Over the last few issues, Flash Thompson has brought back some trouble from his tour of duty in Vietnam. He reaches out to Gwen Stacy for some support and is seen by Peter (as Spider-Man) and fears the worst.
|Pencils:||John Romita, Sr.|
|Inker:||John Romita, Sr.|
|Cover Art:||John Romita, Sr.|
When he realizes that he didn't set his camera to take any pictures, he loses his temper and throws the camera off the building. He instantly realizes what a poor choice that was and goes after the camera. Thankfully a kind stranger overhears his complaining, catches it, and promptly returns it to him. He identifies himself as Martin Blank, an ape-like man with incredible agility – enough to climb up the side of the building and returns this camera. Spidey thanks him for his help and tries in vain to give Martin a pep talk when he begins to put himself down.
Martin returns to his homeless shelter and begins to reflect on his life. He remembers his early life as an unwanted orphan. How he was finally released when he turned 18 into a world that he could neither understand nor fit into. He travels around and eventually lands his first job as a performer in the circus, where he made use of his ape-like features and natural agility. The circus owner is concerned when Martin may show up their headlining act and relegates him to a clown in a monkey costume. Unable to stand people laughing at him, he leaves after only a week, but takes his monkey costume. After his chance meeting with Spider-Man, he has an idea that may at long last give him purpose.
Meanwhile Peter retrieves his web dummy and clothes from its hiding spot (last issue, he created a web duplicate and had Spider-Man "kidnap" him to create a plausible exit when Gwen wouldn't let him leave her side). He returns to his apartment where Gwen and Aunt May are waiting for him. When May begins to obsess on Peter's bruises and to treat him like a child, Gwen reminds her that she agreed to stop doing that. A saddened May shakes her head and walks away. Gwen admits that they had a minor argument over her constantly coddling him. At this point the fatigue from being on the go for days finally catches up to Peter and he collapses.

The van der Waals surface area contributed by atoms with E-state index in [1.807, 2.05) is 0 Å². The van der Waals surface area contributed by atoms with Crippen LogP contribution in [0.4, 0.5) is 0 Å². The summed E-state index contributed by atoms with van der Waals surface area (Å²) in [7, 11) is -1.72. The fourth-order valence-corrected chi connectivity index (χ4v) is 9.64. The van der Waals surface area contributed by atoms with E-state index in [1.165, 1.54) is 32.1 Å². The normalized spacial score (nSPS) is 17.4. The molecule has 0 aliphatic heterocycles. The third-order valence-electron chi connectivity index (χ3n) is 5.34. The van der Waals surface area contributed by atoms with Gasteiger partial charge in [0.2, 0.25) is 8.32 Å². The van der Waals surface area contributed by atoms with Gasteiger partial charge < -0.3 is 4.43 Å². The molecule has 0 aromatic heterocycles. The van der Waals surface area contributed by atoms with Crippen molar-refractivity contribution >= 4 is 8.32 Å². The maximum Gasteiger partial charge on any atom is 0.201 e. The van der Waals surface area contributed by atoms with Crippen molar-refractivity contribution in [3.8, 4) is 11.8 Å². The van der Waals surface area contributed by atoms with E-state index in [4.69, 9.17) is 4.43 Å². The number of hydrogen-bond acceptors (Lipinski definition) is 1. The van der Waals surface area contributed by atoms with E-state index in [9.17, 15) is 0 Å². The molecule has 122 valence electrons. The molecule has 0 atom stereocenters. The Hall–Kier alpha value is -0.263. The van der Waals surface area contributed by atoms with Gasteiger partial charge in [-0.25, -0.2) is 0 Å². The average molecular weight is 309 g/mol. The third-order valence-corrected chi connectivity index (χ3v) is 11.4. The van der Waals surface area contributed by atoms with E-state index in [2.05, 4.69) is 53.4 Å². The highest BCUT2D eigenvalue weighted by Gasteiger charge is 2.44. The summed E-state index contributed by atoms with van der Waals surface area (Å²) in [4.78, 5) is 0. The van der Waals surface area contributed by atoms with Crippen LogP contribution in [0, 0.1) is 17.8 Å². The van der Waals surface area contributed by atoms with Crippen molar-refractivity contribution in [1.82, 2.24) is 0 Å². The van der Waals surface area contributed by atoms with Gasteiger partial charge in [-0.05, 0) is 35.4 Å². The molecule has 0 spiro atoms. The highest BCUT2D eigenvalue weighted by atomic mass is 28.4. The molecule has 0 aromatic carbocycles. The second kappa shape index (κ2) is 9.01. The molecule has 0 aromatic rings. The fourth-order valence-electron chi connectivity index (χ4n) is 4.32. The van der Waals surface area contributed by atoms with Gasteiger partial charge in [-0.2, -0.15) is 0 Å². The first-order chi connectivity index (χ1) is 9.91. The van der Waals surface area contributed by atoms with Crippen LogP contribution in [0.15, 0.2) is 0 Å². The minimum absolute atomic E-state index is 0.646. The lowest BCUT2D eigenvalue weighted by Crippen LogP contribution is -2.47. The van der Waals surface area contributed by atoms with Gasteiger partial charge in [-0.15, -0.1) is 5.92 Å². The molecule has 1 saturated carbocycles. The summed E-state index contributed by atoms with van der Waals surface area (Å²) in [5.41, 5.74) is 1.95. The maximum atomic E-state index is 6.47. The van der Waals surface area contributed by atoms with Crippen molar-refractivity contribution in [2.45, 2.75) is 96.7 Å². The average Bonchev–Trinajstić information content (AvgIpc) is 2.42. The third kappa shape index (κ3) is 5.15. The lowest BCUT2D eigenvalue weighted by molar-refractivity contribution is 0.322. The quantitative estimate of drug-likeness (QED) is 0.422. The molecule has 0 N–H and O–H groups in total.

At that point Harry Osborn and Flash return to the apartment. Harry insists that all he needs is rest and that Gwen should let Flash walk her home. Peter regains consciousness long enough to misinterpret the interaction between Gwen and Flash. This only adds to his paranoia and then passes out again.
Twelve hours later Peter finally awakens and tries to call Aunt May but there is no answer. Unknown to him, she has a letter for him near her phone. Changing to Spider-Man, he begins searching for her when he encounters Martin once again – this time in his costume. He offers to be his crime-fighting partner. Spider-Man can't control himself and begins to laugh at Martin.
Martin tries to convince Spider-Man he'd make a good partner but Spider-Man isn't interested. This makes Martin increasingly angry. He tries to give Martin a dose of reality but Martin isn't interested in any response outside of "yes".
Martin has a minor breakdown and attempts to prove how strong he is by strangling Spider-Man, but his grip is easily broken. Fully enraged Martin grabs Spider-Man and attempts to throw him off the building. Spider-Man once again saves himself and swings away ignoring Martin's pleas to work together.
From a safe distance, and unidentified observer watches the entire exchange between Spider-Man and Martin. He decides to use Martin in his next scheme to kill Spider-Man.
Peter's misinterpretation of Gwen and Flash's interaction comes across as an ineffective and random subplot. The only purpose it serves it to show off Peter's paranoid tendency which has already been established.
Gwen's disagreement with May's overly-protective behavior comes across as petty. After all this time, one would think that Gwen would understand that this is just May's personality and come up with a better approach. Understandably, Gwen wants May to see Peter for the man he is, not the "fragile boy" that has become her mantra over the years. Snapping at her does not show her in the best light.
The introduction of Martin Blank does little to advance the story. He falls into the dreaded "villain of the month" category. I just can't see him as a credible threat to Spider-Man. Monkeys make people laugh, not strike fear.
Many rather weak plotlines converge in this issue to give it some relevance, but nothing that couldn't be summarized in a few caption boxes next issue.
In Amazing Spider-Man #109 Gwen accidentally blurted out to May that Peter was kidnapped by Spider-Man. This sent her into an understandable fit of worry, but her referring to Peter as her "dear boy" upset Gwen. She began to criticize May for her over-protective nature of Peter and treating him like a child. Gwen sincerely apologized for her outburst, but May began to think she was right.
This is Stan's last regular contribution as a writer for Amazing Spider-Man. The second part of this story will be completed by the then-new writer, nineteen-year old Gerry Conway.